Silent Hill, like many quaint towns, has sprawled into suburban monotony. Developers Vatra have gone too big, aimed too high, and fallen short. There's a sense they lacked the money, the time and even perhaps the expertise to pull off the grand, high-production-value epic they had in mind. Everyone ends up in Silent Hill to learn their crime. Murphy Pendleton's, sadly, is of boring his audience.
It's a shame, because every few hours Downpour kicks into life. Its Otherworld sections are bursting with imagination, and easily surpass the original oooh-everything's-gone-mouldy transformations. Vatra play with reality in a way we wish more developers would, in a way only videogames can, making stairs break the laws of physics, corridors stretch and reflections fall apart. A tiny crimson black-hole chases you. At times you find yourself on the ceiling with the controls reversed; at others half the floor becomes the wall before your eyes, and stage sets become real. And all within locations that become ever more grandiose.
Yet even the Otherworld is oddly pedestrian to actually play, amounting to little more than running, the odd bit of simple timing and plenty of button pushing. Turning valves involves rolling the stick in mimicry of the motion. Is it more fun than pushing buttons? No. Is waggling a stick to get a screaming woman off your back more fun that pushing a button? No. It's just different.
Its biggest problem - outside of technical issues - is this lack of focus. What is it you're here to enjoy? There is pleasure to be had, especially for Hill fans who push past the seven-hour mark to reach the good bits - but nothing stands out. The puzzles can be satisfying, but they're too widely spread for this to be a puzzle game; the exploration is good, but it's too linear to be about exploring (it hints at just what a great mystery game a free-roaming Silent Hill could be, though); the combat is fine, but it's too limited (block, hit) to be a combat game, and you're too strong for it to be frightening. We ran away from many encounters out of boredom, not fear. Crushingly, Downpour is never scary.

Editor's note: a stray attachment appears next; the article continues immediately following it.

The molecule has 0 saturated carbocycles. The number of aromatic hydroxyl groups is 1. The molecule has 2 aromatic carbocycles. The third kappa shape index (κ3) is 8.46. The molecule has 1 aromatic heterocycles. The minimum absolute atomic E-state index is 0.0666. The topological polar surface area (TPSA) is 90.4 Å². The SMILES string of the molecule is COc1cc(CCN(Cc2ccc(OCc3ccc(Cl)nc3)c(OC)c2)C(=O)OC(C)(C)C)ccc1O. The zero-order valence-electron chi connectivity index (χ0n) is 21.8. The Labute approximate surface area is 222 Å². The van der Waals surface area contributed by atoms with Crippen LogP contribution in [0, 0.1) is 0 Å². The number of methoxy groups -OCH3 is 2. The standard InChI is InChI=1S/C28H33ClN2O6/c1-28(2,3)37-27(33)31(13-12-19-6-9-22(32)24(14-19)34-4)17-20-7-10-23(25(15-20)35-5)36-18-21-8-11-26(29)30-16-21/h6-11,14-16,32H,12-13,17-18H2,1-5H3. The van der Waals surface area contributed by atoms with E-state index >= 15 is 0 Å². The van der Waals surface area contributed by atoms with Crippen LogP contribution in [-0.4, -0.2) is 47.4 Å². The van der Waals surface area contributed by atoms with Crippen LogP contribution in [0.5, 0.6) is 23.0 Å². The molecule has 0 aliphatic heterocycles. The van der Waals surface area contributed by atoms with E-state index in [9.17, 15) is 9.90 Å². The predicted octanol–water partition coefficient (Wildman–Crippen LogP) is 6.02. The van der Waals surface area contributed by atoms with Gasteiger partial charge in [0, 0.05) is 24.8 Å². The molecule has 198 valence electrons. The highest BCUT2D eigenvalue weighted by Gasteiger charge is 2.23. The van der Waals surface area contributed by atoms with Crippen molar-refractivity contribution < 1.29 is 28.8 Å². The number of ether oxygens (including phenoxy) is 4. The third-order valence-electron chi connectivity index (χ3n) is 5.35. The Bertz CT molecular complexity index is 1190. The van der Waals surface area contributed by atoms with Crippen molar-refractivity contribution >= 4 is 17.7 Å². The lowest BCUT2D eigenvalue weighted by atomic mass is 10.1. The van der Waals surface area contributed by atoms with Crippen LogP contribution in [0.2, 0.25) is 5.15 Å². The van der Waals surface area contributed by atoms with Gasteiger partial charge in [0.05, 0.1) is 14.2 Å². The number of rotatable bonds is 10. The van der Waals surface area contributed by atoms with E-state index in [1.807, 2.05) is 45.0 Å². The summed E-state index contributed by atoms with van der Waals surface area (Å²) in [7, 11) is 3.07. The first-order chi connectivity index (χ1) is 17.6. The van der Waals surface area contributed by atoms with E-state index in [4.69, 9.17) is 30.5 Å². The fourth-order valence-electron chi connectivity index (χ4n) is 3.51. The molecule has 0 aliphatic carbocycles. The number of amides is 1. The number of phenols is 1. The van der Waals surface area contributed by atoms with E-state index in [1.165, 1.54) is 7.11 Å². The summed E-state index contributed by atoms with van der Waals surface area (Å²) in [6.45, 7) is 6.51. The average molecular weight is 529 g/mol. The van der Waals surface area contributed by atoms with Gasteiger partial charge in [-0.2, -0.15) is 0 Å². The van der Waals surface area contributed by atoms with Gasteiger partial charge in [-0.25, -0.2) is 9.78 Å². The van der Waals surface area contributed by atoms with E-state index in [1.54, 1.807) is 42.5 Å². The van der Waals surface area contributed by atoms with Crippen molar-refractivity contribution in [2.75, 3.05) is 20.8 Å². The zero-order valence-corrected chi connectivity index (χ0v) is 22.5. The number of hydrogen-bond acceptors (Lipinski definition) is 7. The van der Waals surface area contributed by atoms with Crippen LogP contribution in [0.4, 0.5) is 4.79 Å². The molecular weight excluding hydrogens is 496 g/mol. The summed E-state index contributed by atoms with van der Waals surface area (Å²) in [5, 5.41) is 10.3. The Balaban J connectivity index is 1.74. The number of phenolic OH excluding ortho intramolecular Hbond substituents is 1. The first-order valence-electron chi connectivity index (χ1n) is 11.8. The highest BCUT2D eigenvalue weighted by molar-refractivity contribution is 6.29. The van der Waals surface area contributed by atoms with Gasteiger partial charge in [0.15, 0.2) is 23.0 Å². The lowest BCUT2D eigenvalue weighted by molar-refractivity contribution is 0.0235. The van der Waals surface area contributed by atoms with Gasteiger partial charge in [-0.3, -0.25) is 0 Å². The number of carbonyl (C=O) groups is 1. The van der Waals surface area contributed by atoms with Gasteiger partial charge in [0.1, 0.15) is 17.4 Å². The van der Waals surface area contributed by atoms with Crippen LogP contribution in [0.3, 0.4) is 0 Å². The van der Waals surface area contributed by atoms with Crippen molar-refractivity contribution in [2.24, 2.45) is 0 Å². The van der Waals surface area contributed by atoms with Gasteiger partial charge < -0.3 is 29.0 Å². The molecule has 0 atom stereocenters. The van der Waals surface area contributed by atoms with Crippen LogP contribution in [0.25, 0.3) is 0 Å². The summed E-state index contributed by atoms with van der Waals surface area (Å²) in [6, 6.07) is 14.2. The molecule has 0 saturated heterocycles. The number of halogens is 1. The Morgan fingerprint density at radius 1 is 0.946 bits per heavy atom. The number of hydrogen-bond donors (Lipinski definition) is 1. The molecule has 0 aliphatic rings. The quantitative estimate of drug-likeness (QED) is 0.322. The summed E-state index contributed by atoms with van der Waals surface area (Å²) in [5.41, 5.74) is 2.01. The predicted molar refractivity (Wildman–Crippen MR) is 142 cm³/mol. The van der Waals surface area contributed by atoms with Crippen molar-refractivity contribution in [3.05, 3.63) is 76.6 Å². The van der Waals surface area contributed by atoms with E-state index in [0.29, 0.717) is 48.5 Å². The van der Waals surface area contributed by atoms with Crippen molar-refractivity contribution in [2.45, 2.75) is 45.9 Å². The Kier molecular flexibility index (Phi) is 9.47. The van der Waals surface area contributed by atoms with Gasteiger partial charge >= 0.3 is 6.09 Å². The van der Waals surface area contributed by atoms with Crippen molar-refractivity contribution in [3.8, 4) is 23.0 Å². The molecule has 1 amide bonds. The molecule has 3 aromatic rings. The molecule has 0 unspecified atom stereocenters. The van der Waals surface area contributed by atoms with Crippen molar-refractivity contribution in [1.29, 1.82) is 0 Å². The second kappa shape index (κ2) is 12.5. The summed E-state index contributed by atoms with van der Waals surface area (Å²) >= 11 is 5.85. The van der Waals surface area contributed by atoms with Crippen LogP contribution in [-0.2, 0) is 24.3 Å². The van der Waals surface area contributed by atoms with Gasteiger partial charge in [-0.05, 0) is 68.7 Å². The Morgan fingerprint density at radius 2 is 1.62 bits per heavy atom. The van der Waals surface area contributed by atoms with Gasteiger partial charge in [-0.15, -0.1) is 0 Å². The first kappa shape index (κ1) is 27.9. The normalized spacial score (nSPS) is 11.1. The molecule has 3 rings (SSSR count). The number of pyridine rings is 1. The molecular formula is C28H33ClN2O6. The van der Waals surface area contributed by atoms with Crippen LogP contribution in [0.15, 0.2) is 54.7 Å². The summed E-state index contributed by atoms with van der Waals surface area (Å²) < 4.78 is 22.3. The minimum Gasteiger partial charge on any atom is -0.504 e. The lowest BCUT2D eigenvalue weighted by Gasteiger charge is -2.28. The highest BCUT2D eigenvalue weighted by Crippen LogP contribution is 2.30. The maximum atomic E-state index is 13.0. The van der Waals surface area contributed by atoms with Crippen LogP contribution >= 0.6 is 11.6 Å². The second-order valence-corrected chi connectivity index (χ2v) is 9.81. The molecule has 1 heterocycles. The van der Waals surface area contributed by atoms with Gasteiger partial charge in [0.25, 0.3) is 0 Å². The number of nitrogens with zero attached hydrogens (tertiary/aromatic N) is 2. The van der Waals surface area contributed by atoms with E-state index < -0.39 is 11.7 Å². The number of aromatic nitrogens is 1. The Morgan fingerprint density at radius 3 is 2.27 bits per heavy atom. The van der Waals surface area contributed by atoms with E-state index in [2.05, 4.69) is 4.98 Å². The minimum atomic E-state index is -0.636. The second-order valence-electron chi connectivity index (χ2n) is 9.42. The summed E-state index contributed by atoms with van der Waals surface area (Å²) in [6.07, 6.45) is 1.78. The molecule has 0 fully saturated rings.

The monsters are predictable and limited, while having weapons that break is, again, neat but not actually more fun. The locations are often fantastic and highly detailed (is that where the time and money went?) but our review version took ages to load and suffered awful frame-rate drops. Some sections lacked sounds too, and the absence of ambient noise kills the early outdoor sections dead. Some might say those sections were a very pale imitation of the original Alan Wake, and those people would be right. We would give them a biscuit, if only they weren't so smug.
Downpour desperately wants to beSilent Hill 2, going as far as playing its music on its radios - the DJ is ripped from cult road movie Vanishing Point, for some reason - but it just doesn't understand. Downpour tries slow-burning tension and manages slow. It tries mystery and manages a lack of decent signposting (hilariously, even in a task that involves ribbons as signposts). And it tries foreboding and manages silly.
In one classic moment, Silent Hill 2 showed you an overturned wheelchair in a filthy hospital. The wheel squeaked to a halt as you took in the bloody smears leading round the corner, the bullet holes in the tiles, and imagined what you'd only just missed. Downpour pays homage to this evocative moment: you're at a petrol station and hear squeaking. You climb a ladder and there, on the roof, is an upturned wheelchair. This is very much a no-wheelchair access area. Perhaps it belonged to a disabled stuntman who's in the bushes after failing to leap the pumps. Perhaps it was thrown there by its disgruntled owner, who'd grown tired of circling on its one haunted wheel, the wheel that spins... forever. Vatra took that classic SH2 moment and missed the point entirely. And quite sadly.
Still. They tried. A smaller, more tightly-focused mystery (Mutants? Mines? Really?) would have played to Vatra's strengths, but despite the issues, we kept coming back - if only for the closure. Downpour is too big, too thinly-spread and too unsure of what it is. Hill fans will find a sightseeing pleasure; the rest of us should probably drive on by.
Sometimes superb to look at but always unremarkable to play, Downpour lacks the nerve to be either great or terrible. The series needs reinventing - fast
- Highly detailed, looks fantastic
- Otherworld locations show real imagination
- Decent puzzles
- Iceberg-slow pacing
- Predictable monsters
- Not scary. At all. At any point